Browner is about to get her chance. In April, Lisa Jackson of the Environmental Protection Agency (EPA), issued a proposed endangerment finding that will allow the EPA to regulate greenhouse gases under the Clean Air Act (CAA). One month later,an internal Obama administration document discovered by Jake Tapper of ABC, suggested that if this move is approved by the president it will severely hurt the economy, especially small businesses.Until early January Carol M. Browner, President-elect Barack Obama's pick as global warming czar, was listed as one of 14 leaders of a socialist group's Commission for a Sustainable World Society, which calls for "global governance" and says rich countries must shrink their economies to address climate change. Then Mrs. Browner's name and biography had been removed from Socialist International's Web page, though a photo of her speaking June 30 to the group's congress in Greece was still available. The group's Commission for a Sustainable World Society, the organization's action arm on climate change, says the developed world must reduce consumption and commit to binding and punitive limits on greenhouse gas emissions Source
As the POTUS feels that the economy must be repainted "green" whether man-made global warming is true or not, and whether or not it will hurt our already damaged economy, the EPA is about to declare CO2 a public danger:
The U.S. Environmental Protection Agency will early next week, possibly as soon as Monday, officially declare carbon dioxide a public danger, a trigger that could mean regulation for emitters across the economy, according to several people close to the matter.
Such an "endangerment" decision is necessary for the EPA to move ahead early next year with new emission standards for cars. EPA Administrator Lisa Jackson has said it could also mean large emitters such as power stations, cement kilns, crude-oil refineries and chemical plants would have to curb their greenhouse gas output.Costs will rise for every kind of buisness from small to large, energy costs will rise and in the end consumer prices will sky rocket. But it is small businesses that will be hardest hit:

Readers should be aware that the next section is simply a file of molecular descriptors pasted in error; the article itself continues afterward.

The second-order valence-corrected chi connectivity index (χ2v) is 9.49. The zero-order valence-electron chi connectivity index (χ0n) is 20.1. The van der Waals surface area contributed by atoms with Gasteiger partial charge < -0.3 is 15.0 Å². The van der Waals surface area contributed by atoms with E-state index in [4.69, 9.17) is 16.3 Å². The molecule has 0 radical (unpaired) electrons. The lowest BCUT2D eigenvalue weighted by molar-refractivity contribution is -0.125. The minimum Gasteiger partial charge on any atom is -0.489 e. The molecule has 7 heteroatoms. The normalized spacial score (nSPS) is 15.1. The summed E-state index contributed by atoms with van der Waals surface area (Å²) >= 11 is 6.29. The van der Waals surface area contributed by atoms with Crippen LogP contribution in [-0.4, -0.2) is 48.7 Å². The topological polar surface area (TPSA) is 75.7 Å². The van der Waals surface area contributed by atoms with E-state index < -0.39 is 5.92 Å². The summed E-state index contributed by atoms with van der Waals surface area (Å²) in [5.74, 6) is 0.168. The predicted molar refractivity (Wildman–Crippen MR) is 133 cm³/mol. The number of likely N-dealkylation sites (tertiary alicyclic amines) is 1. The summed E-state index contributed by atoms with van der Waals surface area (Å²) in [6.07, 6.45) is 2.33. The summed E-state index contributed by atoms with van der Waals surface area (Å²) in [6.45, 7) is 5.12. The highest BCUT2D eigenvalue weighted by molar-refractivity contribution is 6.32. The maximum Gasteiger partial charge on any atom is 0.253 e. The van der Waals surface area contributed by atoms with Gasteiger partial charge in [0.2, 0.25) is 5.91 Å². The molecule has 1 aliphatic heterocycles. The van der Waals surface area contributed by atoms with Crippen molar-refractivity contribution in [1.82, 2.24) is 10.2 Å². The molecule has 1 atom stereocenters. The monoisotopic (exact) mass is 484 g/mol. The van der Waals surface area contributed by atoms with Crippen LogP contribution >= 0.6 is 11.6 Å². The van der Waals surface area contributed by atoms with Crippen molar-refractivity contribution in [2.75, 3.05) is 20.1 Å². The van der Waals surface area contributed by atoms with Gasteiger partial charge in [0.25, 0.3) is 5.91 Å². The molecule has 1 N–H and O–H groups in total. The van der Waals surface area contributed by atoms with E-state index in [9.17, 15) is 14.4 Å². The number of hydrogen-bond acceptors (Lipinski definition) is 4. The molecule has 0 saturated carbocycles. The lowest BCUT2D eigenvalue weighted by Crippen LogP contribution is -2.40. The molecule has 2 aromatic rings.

"Making the decision to regulate CO2 under the CAA for the first time is likely to have serious economic consequences for regulated entities throughout the U.S. economy, including small businesses and small communities," states one comment in this memo, which were collected and officially sent by the White House's Office of Management and Budget. "Should EPA later extend this finding to stationary sources, small businesses and institutions would be subject to costly regulatory programs such as New Source Review."According to a preliminary endangerment finding published in April, EPA scientists fear that man-made carbon dioxide and other greenhouse gases are contributing to a warming of the global climate. Despite the questions arising from the Climate-gate emails, senior EPA officials said in November the agency would like to rush through a final decision in December around the time of the summit.
Joe Mendelson, Global Warming Policy Director for National Wildlife Federation, said the endangerment decision, would happen at "absolutely the right time."That hand might not be as strong as Mr. Mendelson thinks. Kerry Picket who writes the Water Cooler blog at the Washington Times reports that Senator Jim Webb has warned the President not to take unilateral action when he goes to Copenhagen (Picket has Senator Webb's letter here).
"With House legislation passed, a bipartisan Senate bill in the works, and strong EPA action a virtual certainty, the president goes to Copenhagen with a very strong hand to play," Mr. Mendelson said.
The EPA's Ms. Jackson and President Obama's energy and climate czar Carol Browner have said they would prefer Congress to take action but are prepared to move ahead in the absence of lawmakers crafting their own law.
Industry experts say the Clean Air Act--under which the EPA is making its endangerment finding--was designed to regulate more regional and localized air pollution, and would be a much more blunt tool than Congress could craft. Critics, such as the U.S. Chamber of Commerce, say the endangerment declaration could spark a cascade of litigation and regulation that could harm the economy.
If the EPA decided to move ahead with emission regulations for stationary sources such as utilities, new rules would likely be in place by 2012 and could set stringent emission standards to require firms to install the best available technology.In the end this is a tax disguised as a price increase, designed to jack up the cost of energy and change usage patterns, all to support what is best an unproven theory.
Two people close to the matter who met with White House officials earlier this week said one change between the proposed endangerment finding issued earlier this year and the final announcement expected next week is the inclusion of the potential cost to society of no emission regulations.